Update: 3:30 p.m. Friday, Feb. 1: The two homeless men who died from influenza in January were each 58 years old, but were not related, the county's health officer said.
Dr. Marty Fenstersheib said their deaths Jan. 11 and Jan. 13 were reported to the Santa Clara County Public Health Department by the Medical Examiner's Office.
Along with the two deaths, Fenstersheib said there have been three severe flu cases, which were also required to be reported to county health officials, as the patients were admitted to area hospitals' intensive care units. Fortunately, none of these patients died and have now recovered.
Across the state, there have been a total of 14 flu-related deaths, with the three in the county being a part of those, Fenstersheib said.
According to trends influenza this year, the county is still trending upwards seeing more severe cases of the flu virus and the area has not "peaked" yet, meaning when the region will reach the maximum number of flu cases reported to hospitals and being treated at health-care facilities.
"We don't know when we will peak, but we haven't yet," Fenstersheib said.
California is one of 50 states that's taking longer to get to that "peak" designation, Fenstersheib explained, but it's not unusual for the county to peak later in February and sometimes in March. "We're still seeing a lot of flu. There's still time for people to get their flu vaccine from their health-care provider or a local retail pharmacy. We recommend it for everyone 6-months-old and up."
Fenstersheib reminded the public that there are other viruses out there making them sick. "Not everything is the flu. Other respiratory viruses can afflict us."
Dr. Sara Doorley, medical director of the Valley Homeless Healthcare Program, noted there are a lot of homeless people in the county and at any one night there's an estimated 7,000 transients sleeping on the streets.
During the last several months, Doorley's program has been providing care and identifying those who are sick and outreaching with their mobile vaccine van giving shots for free. "They've gone into shelters, clinics, but they've also taken the mobile van to camps," Fenstersheib said. "A lot has been done, but we will continue to vaccinate people."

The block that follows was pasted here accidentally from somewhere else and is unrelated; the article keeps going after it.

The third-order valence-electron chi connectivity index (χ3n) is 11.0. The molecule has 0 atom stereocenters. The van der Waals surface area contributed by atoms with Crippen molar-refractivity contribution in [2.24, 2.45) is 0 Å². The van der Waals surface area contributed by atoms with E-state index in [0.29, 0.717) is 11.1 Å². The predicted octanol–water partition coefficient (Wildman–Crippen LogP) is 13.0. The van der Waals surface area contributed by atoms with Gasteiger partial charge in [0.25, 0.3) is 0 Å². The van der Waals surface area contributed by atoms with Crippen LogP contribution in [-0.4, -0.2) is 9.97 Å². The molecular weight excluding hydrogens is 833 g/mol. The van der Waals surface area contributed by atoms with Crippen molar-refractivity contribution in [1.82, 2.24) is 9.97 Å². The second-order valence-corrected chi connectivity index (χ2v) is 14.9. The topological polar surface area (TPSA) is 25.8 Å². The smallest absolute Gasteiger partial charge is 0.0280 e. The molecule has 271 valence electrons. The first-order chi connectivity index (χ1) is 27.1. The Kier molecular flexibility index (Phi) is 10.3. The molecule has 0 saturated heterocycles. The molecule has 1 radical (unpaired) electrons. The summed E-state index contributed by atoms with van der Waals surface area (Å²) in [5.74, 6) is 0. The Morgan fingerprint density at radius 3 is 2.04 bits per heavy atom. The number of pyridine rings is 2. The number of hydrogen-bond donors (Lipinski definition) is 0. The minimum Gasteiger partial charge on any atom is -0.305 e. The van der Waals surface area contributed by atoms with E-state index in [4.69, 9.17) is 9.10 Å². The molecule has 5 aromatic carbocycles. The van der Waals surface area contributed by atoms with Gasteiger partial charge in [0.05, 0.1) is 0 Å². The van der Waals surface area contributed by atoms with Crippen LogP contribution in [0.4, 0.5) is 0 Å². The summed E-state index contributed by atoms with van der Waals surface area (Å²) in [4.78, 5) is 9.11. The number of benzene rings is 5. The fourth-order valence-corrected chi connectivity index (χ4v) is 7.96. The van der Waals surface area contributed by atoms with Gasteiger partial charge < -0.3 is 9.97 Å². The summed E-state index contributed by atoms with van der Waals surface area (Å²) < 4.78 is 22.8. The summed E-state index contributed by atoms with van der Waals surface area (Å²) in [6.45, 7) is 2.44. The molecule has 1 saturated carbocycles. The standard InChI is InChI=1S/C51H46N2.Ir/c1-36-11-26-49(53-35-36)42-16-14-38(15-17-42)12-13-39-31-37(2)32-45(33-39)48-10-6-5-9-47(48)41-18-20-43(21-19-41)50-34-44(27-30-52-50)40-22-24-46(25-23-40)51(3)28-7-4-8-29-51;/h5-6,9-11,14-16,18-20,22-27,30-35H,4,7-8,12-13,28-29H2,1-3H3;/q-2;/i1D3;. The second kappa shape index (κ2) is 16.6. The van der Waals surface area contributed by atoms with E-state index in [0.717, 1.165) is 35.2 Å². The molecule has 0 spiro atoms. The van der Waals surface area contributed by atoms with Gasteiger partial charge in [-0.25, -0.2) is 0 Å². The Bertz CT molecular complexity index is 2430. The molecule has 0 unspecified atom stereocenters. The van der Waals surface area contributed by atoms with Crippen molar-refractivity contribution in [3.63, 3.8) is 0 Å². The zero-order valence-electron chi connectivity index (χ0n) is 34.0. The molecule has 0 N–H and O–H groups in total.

About the flu shot's efficacy, Fenstersheib said it's a good match with the strain of the virus that's making people sick.
Two Santa Clara County homeless men under the age of 65 died from influenza in January, health officials said Friday.
The deaths are in addition to one reported Jan. 17 in which a 98-year-old woman succumbed to the deadly influenza virus.
Santa Clara County Public Health Department officials are holding a news conference this afternoon at their headquarters on Lenzen Avenue in San Jose to discuss the new cases.
Dr. Marty Fenstersheib, the county's health officer, is expected to elaborate on the recent cases and the influenza season in Santa Clara County.
Dr. Sara Doorley, medical director of the Valley Homeless Healthcare Program, will explain actions taken to protect the county’s homeless population through vaccines and education.
Santa Clara County Public Health Department spokeswoman Amy Cornell said she didn't know the exact date of the deaths, but would have detailed information at the news conference. She said she was certain the men perished the first part of January.
She also could not say where in the county they died and reiterated that there's no cause for alarm. "Dr. Fenstersheib will talk about that [reasons for concern], but we definitely still want to remind people that it's not too late to get their flu shot," she said.
Cornell added that these are the first two flu deaths of people in the county under the age of 65, which are generally required to be reported to the Santa Clara County Public Health Department.
The elderly woman's flu death was reported to the county health officials through a different alert system, she said. She was said to be suffering from other medical conditions at the time of the death.
Dr. Sara Cody, a deputy health officer with the Santa Clara County Public Health Department, said in January the public can prevent and reduce the risk of getting the flu by everyone getting a flu shot, washing hands frequently, staying away from those who are ill and strongly encouraging those who are sick to stay home.
—This post will be updated as more information is released today about the deaths by the Santa Clara County Public Health Department.